--Lizzie Violet, writer, poet & spoken word artist. Nominated for and runner up for Best Spoken Word Artist, 2015 Now Magazine Readers Poll

      "Filthy Sugar is so delicious it's positively sinful! Wanda Wiggles will take you to another time and place, but a place where love, lust, greed sex and power are just as heartbreaking and complex as they are today. Filthy Sugar was inspired the women of the Pre-Code period of Hollywood film, referring to the films that were made from 1930-1934, prior to the enforcement of the amended Production Code "to govern the making of motion and talking pictures" and Wanda Wiggles is a stellar female character of that time--she is a dame not to be messed with! Her heart is as soft as a kitten's fur but the claws come out when they need to! She's sensual, sassy and stunning and she isn't afraid to be her true self, even when that self lands her in some hot water. The dialogue and setting are pitch-perfect, demonstrating a great deal of research and love for the time period, but the author's voice never intrudes; the reader is fully engaged. I truly hope this exquisitely written debut novel will enjoy the love and attention it deserves. Superb, poetic and cinematic, Filthy Sugar will transport you into another world and you won't want to leave!"
      --Lisa de Nikolits, author of No Fury Like That and Rotten Peaches

      "Heather Babcock's novel, Filthy Sugar, artfully takes the reader into the Jazz Age of flirty flappers and boozy philosophers, an era which has always captivated me. Her vivid descriptions and strong use of language take you right into the action, and her knowledge and passion for the period are clearly vast. However, there is also sensitivity to her characters, and insights into human nature, which are timeless."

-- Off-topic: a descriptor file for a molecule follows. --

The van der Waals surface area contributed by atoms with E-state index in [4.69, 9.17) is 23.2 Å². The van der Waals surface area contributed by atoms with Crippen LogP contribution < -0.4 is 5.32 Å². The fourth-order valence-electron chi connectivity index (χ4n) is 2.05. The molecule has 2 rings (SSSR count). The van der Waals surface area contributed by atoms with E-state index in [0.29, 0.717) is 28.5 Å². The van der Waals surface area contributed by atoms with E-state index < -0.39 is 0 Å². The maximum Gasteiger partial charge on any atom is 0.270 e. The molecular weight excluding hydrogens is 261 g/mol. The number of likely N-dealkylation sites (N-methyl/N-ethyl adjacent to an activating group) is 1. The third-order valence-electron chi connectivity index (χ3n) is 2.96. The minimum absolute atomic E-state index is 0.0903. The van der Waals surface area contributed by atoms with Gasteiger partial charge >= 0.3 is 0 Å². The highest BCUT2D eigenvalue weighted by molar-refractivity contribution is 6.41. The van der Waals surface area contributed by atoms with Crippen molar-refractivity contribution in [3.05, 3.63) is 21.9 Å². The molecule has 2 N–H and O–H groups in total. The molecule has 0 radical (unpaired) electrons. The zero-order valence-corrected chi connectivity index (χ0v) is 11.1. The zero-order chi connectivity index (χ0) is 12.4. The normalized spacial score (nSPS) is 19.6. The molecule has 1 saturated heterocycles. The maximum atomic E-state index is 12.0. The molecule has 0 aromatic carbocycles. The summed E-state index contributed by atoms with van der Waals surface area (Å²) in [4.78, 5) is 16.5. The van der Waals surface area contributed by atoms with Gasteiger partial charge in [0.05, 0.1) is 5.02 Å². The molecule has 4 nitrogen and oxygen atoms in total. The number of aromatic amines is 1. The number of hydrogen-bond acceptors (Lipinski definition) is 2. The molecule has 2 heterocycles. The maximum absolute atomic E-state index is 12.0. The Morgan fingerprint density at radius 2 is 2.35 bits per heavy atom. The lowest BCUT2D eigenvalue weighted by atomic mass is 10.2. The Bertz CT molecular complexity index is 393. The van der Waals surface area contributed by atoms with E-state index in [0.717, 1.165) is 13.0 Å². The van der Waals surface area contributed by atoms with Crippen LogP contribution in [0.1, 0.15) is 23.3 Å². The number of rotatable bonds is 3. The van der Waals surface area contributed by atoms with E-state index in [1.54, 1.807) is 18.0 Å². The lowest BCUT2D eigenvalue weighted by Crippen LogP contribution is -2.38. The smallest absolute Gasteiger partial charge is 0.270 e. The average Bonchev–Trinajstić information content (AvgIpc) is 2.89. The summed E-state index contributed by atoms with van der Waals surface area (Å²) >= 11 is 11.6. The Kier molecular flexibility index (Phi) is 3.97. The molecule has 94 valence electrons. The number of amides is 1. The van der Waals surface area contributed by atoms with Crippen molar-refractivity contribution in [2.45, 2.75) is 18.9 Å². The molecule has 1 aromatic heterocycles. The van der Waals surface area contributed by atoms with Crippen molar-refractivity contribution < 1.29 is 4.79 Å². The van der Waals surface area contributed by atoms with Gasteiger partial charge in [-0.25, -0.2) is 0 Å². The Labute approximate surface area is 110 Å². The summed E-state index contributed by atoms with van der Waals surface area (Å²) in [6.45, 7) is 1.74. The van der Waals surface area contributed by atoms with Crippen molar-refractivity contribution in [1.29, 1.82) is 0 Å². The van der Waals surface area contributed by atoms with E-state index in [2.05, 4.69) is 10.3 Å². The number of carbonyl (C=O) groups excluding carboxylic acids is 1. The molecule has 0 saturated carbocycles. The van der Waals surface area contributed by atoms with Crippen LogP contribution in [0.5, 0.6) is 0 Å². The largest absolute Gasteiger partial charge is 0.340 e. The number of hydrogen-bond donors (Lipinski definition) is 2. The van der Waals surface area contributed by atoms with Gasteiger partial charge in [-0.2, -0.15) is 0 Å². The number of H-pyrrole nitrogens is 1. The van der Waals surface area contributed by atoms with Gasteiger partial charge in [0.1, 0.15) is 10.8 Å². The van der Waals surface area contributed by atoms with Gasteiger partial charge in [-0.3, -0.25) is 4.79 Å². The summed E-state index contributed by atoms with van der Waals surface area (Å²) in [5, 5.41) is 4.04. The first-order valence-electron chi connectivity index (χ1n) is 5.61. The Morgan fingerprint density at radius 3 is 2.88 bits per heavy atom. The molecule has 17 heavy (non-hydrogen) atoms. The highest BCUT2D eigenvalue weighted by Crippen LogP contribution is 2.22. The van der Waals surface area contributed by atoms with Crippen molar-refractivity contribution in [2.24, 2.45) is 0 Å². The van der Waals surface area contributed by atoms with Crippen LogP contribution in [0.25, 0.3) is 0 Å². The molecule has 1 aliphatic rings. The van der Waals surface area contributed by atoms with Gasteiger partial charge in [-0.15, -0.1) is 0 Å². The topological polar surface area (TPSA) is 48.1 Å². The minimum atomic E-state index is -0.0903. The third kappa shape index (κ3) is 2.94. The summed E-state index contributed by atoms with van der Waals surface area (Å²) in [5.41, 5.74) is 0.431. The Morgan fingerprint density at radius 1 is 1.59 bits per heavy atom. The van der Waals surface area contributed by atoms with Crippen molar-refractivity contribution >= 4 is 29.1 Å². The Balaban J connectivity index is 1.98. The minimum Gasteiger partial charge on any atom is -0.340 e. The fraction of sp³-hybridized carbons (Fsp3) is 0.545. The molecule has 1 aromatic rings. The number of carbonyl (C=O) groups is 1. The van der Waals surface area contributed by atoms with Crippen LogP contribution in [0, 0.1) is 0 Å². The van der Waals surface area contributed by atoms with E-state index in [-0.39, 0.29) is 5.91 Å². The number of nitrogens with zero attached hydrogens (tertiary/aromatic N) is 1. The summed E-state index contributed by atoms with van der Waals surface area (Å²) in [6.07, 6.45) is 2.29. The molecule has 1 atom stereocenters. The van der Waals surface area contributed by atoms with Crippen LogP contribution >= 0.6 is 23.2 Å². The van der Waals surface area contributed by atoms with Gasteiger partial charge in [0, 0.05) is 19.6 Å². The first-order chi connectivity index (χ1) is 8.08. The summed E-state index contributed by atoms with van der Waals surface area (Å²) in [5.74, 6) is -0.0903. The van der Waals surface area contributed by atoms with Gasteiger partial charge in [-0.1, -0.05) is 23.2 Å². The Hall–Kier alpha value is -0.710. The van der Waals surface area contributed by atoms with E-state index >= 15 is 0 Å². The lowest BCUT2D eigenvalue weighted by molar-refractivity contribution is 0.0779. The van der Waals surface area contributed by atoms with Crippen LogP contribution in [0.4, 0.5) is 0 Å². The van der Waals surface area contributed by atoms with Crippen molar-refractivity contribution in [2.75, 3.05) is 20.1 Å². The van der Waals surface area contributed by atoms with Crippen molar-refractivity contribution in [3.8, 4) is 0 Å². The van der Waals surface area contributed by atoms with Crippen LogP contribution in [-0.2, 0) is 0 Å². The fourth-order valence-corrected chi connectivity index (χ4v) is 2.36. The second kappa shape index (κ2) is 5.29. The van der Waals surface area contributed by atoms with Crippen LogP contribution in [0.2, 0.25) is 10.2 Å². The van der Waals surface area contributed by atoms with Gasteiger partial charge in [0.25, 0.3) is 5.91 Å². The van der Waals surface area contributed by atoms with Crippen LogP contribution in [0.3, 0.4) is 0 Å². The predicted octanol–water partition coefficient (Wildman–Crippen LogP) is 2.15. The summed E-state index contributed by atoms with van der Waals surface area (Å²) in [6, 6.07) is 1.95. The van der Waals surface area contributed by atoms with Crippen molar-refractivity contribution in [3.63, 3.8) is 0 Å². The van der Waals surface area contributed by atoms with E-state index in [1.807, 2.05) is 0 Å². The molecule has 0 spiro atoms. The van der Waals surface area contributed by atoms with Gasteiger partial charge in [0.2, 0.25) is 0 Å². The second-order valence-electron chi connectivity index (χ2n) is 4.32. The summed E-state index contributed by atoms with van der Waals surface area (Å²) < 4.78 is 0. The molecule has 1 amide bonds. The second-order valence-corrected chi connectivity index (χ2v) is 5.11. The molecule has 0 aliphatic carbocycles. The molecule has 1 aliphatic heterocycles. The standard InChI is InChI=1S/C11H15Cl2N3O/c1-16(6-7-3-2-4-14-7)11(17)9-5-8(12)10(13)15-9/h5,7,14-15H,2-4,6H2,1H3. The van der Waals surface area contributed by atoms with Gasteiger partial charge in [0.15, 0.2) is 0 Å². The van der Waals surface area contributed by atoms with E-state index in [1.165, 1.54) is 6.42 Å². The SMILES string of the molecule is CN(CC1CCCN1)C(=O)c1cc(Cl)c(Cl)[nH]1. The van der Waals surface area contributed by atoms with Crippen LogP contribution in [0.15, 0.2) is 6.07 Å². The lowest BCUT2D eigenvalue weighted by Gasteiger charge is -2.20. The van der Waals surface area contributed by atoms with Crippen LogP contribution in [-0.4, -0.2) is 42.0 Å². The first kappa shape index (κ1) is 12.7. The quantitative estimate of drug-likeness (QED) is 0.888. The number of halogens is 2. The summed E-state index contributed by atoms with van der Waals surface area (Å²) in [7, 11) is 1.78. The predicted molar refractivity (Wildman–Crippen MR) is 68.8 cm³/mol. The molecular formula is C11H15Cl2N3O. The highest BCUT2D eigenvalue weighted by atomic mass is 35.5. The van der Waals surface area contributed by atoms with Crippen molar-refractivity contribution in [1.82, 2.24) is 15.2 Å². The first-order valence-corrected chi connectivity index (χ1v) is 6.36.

--Pat Connors, Toronto poet

      "Heather Babcock's Filthy Sugar is both a sweet and saucy journey behind the curtain. Vicariously through Wanda's trials, tribulations and triumphs, we're taken through the tapestry of a difficult and opportunistic time. The characters are alive, and full of antique and vintage sentiments. The narrative is stark, romantic, and eloquent, while the dialogue all but inspires the crackling of a Victrola sound for every scene. A time traveled, tantalizing, and tumultuous tale, to be sure."
      --Valentino Assenza, Co-Host/Co-Producer HOWL, CIUT 89.5FM

      "Filthy Sugar is a real time-travelling excursion. Heather Babcock brings alive the era of Trilbys, hoofers and two-bit scriveners with vividness, imagination and striking description. A good read - and how!"
      --Jeff Cottrill, writer, actor, journalist and spoken-word artist

  • 5
    catalogue cover
    9781771337250 Paperback FICTION / Historical Publication Date:August 30, 2020
    $22.95 CAD 5.5 x 8.25 x 0.7 in | 0.6 lb | 248 pages Carton Quantity:48 Canadian Rights: Y Inanna Poetry & Fiction Series
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      Description

      The House of Izieu is a novel inspired by the life and experiences of Sabine Zlatin who, as a Jew using a fake identity, managed to find families to care for Jewish children who were in French refugee camps. She created a safe home for a number of other children called "The House of Izieu" which is now a museum. Unfortunately, she was not able to save the 44 children in her care. After one wonderful year of freedom in that house they were discovered, and Klaus Barbie ordered their deportation to Auschwitz where they were killed. Sabine's husband was also caught with two teenage boys he was helping escape and was also eventually killed. Sabine, suffering from loss and the guilt of not having saved the children, manages to continue contributing to the underground efforts as well as efforts to reunite people after the war's end.